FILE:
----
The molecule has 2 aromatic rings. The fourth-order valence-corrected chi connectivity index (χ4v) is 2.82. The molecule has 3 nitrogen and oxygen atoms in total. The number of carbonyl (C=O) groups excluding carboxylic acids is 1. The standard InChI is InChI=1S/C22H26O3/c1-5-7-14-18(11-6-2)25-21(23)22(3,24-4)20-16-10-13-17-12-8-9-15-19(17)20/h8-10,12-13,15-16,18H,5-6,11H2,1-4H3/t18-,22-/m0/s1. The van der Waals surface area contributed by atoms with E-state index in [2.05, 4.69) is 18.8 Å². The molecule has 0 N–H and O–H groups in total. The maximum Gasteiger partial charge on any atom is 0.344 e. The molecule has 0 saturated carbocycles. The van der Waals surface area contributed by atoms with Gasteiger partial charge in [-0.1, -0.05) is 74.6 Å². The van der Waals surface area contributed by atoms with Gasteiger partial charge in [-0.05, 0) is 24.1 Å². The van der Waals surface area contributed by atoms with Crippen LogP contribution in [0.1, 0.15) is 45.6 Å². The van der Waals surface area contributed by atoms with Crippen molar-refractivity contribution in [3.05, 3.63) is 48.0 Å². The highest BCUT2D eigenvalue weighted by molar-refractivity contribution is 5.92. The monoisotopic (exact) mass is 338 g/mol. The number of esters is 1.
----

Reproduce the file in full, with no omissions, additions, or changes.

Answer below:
The molecule has 2 aromatic rings. The fourth-order valence-corrected chi connectivity index (χ4v) is 2.82. The molecule has 3 nitrogen and oxygen atoms in total. The number of carbonyl (C=O) groups excluding carboxylic acids is 1. The standard InChI is InChI=1S/C22H26O3/c1-5-7-14-18(11-6-2)25-21(23)22(3,24-4)20-16-10-13-17-12-8-9-15-19(17)20/h8-10,12-13,15-16,18H,5-6,11H2,1-4H3/t18-,22-/m0/s1. The van der Waals surface area contributed by atoms with E-state index in [2.05, 4.69) is 18.8 Å². The molecule has 0 N–H and O–H groups in total. The maximum Gasteiger partial charge on any atom is 0.344 e. The molecule has 0 saturated carbocycles. The van der Waals surface area contributed by atoms with Gasteiger partial charge in [-0.1, -0.05) is 74.6 Å². The van der Waals surface area contributed by atoms with Gasteiger partial charge in [-0.05, 0) is 24.1 Å². The van der Waals surface area contributed by atoms with Crippen LogP contribution in [0.1, 0.15) is 45.6 Å². The van der Waals surface area contributed by atoms with Crippen molar-refractivity contribution in [3.05, 3.63) is 48.0 Å². The highest BCUT2D eigenvalue weighted by molar-refractivity contribution is 5.92. The monoisotopic (exact) mass is 338 g/mol. The number of esters is 1.